The only Labour politician in power (above a local level) in the UK discusses his plan to save steelmaking, leadership advice for Jeremy Corbyn, and Labour’s Welsh Assembly election campaign.
With Ethereum being taken up by everyone from Microsoft to singer Imogen Heap, could this new cryptocurrency enjoy top-down success?
When medical students enter university, their mental health is no different from that of the rest of the population. By the end of their first year, however, it is significantly worse.
It is often claimed the driverless car revolution is imminent. But all the hype obscures more urgent problems.
It hadn’t dawned on me that some actors expect their every public utterance to be scripted, and I felt a strange wave of sympathy.
President Erdogan sees the Kurdish east in terms of a rebellion Ottoman province.
Down-to-earth coffee, anti-semitism in Labour and Javid steels himself.
Untroubled by history, Rome’s sportsmen and women play their games in Mussolini’s stadiums.
They, too, compromising to survive, and working within a system whose rules they did not choose.
First thoughts on Cameron and the Panama Papers, Caitlyn Jenner, and The Archers.
If he wants to be, Corbyn is safe until the next election. That means he's confident enough to use "the n-word": nationalisation.
The political community that is England is neither stable nor settled. But something is stirring among Chesterton’s secret people.
How the EU referendum exposed a crisis in the Conservative Party that will endure long after the vote.
As the star of trashy but impossible-to-ignore The Word, Christian has almost become a symbol of the 1990s. Now, he says, he'd fire himself if he was his own boss.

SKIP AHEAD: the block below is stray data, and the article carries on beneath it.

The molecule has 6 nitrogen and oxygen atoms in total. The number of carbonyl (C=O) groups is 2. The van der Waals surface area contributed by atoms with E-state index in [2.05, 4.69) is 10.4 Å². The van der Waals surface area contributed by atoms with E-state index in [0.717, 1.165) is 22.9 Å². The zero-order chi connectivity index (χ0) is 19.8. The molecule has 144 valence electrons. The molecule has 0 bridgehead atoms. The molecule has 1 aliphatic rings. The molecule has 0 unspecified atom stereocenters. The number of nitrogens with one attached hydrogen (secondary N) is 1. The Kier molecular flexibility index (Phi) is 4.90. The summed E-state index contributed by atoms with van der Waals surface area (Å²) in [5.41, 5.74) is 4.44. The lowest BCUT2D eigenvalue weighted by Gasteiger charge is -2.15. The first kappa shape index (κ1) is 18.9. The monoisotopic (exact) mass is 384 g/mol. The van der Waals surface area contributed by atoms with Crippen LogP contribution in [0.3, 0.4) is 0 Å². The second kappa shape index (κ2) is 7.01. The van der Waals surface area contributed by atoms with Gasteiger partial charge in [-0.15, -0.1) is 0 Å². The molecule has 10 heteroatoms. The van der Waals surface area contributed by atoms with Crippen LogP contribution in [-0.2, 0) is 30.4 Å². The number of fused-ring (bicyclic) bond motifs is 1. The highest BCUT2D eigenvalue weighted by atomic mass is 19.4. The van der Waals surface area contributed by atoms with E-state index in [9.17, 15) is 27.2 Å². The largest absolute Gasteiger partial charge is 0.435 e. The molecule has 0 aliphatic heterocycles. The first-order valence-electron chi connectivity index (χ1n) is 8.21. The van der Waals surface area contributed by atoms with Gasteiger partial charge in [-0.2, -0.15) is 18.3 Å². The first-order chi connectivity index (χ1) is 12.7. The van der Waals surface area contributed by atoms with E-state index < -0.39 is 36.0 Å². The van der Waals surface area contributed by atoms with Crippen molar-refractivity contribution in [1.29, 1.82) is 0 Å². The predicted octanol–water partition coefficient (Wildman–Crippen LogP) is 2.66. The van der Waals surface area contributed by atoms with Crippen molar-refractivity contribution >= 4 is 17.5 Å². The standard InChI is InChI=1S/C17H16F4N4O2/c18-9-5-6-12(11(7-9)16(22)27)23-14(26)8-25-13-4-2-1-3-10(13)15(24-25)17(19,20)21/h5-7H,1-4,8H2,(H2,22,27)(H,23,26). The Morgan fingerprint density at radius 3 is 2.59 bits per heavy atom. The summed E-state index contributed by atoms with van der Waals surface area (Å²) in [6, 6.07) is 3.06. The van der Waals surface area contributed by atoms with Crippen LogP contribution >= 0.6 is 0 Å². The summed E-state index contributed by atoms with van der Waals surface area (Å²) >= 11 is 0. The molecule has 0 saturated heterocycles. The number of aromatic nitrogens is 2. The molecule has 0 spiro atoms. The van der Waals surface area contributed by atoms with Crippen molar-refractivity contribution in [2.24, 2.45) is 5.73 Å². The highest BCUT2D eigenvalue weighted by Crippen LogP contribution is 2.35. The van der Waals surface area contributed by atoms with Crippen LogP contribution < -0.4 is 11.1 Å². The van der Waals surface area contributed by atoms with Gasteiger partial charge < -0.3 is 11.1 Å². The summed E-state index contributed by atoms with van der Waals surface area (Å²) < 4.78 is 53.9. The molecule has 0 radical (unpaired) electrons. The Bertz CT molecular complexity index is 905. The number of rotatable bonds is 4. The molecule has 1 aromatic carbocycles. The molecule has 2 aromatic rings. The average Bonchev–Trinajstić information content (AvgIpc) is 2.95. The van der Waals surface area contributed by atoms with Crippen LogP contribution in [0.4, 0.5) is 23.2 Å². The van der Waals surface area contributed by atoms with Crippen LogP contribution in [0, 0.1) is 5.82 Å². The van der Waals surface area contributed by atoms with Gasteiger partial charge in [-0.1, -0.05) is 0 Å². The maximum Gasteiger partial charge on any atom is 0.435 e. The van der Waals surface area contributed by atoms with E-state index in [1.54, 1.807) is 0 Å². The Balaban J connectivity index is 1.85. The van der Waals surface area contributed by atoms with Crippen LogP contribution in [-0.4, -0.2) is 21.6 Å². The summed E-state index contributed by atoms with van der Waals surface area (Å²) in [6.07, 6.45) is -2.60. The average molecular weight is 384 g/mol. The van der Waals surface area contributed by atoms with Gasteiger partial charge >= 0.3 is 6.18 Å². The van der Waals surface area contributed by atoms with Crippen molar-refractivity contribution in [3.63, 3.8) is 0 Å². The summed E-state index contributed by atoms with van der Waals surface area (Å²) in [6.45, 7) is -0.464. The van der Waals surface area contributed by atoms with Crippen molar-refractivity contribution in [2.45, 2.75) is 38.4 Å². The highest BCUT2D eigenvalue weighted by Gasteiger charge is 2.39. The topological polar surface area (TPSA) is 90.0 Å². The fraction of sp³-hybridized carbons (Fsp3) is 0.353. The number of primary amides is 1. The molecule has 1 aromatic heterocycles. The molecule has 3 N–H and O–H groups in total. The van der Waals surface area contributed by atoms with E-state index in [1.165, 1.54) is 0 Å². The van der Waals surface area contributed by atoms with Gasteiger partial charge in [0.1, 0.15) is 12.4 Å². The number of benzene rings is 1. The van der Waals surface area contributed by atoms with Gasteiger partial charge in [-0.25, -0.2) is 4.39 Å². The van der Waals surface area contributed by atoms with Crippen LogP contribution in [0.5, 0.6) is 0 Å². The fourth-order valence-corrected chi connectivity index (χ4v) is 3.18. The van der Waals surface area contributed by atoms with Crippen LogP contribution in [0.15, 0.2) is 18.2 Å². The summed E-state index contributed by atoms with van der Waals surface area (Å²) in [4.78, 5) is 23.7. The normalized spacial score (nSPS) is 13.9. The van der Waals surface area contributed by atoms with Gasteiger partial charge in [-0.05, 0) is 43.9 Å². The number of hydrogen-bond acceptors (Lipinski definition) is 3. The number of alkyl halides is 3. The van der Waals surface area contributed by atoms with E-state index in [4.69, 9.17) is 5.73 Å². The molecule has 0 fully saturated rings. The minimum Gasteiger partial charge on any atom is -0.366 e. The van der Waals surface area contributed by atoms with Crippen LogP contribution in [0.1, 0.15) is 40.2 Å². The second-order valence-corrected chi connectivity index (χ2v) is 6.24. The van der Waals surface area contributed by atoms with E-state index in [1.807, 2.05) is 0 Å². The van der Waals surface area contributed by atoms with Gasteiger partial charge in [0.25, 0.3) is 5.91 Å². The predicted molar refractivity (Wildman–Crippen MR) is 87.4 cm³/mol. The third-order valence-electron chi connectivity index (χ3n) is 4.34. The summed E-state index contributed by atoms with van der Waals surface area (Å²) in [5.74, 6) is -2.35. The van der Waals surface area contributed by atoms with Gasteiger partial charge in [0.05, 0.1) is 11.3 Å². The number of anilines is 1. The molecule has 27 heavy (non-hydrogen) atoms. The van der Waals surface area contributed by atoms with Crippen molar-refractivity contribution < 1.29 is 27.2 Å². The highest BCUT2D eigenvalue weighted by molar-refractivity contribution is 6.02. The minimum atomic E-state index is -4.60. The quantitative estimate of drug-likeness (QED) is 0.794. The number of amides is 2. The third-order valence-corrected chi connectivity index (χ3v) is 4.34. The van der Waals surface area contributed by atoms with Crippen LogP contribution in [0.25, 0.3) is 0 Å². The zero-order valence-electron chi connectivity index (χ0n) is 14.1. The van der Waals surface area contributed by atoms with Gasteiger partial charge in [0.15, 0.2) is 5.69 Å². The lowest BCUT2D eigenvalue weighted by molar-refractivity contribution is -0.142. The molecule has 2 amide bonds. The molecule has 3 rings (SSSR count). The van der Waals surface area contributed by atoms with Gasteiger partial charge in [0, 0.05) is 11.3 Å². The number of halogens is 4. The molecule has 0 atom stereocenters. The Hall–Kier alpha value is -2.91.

While fans’ eyes are fixed on the songs of the past, artists eye the future - and who can blame them?
Margaret Forster's posthumous novel has much to admire – from its tragicomic opening chapters to the authenticity of its unusual protagonist.
Steve Jones' new book is an ingenious tour of scientific innovation in the age of the guillotine.
Both writers were benificiaries of the post-war consensus. Now, Cockfosters and Public Library both make the case - in different ways - for access to reading.
It is 400 years since Shakespeare and Cervantes died. Together, they defy boundaries of time, and the conventions that keep street life separate from fantasy.
Today's reader of Mihail Sebastian's disturbing, existential exploration of alienation and self-loathing might benefit from footnotes - but the book still speaks to today's discontents.
Hsiao-Hung Pai's Angry White People asks what draws people to organisations such as the English Defence League - and finds a long-felt disaffection.
British-born "Jihadi John" became one of the most iconic figures in Islamic State's propaganda output. But how did he become a terrorist - and what do we know about his victims?
Kadare's story of a detective in a dictatorship is a ghost story twice over.
Exhibitionism: the Rolling Stones is upfront about one of the Stones' biggest innovations: the way they sold themselves.
Undercover is a pleasingly intriguing addition to the BBC's line-up. Plus: Workers or Shirkers? reviewed.
The Global Philosopher gave new meaning to the phrase "a face for radio". But isn't this how we all watch, now?
The first two thirds of Audiard's latest film are set up well - so why does it morph into Death Wish 3 by the end?
Oh look, there’s the latest edition of the New Statesman, and I dutifully buy my weekly copy. It is the last moment of internal peace I know all Thursday.
It's my policy, though, to argue about it. Or at least ask for "Hitler" on my coffee cup.
A rubbish league, the Southern media, and. . . Mourinho?
There have been times when I’ve felt sick to the stomach at what is being done worldwide by “people” - but the world is moving on a longer timescale than ours.
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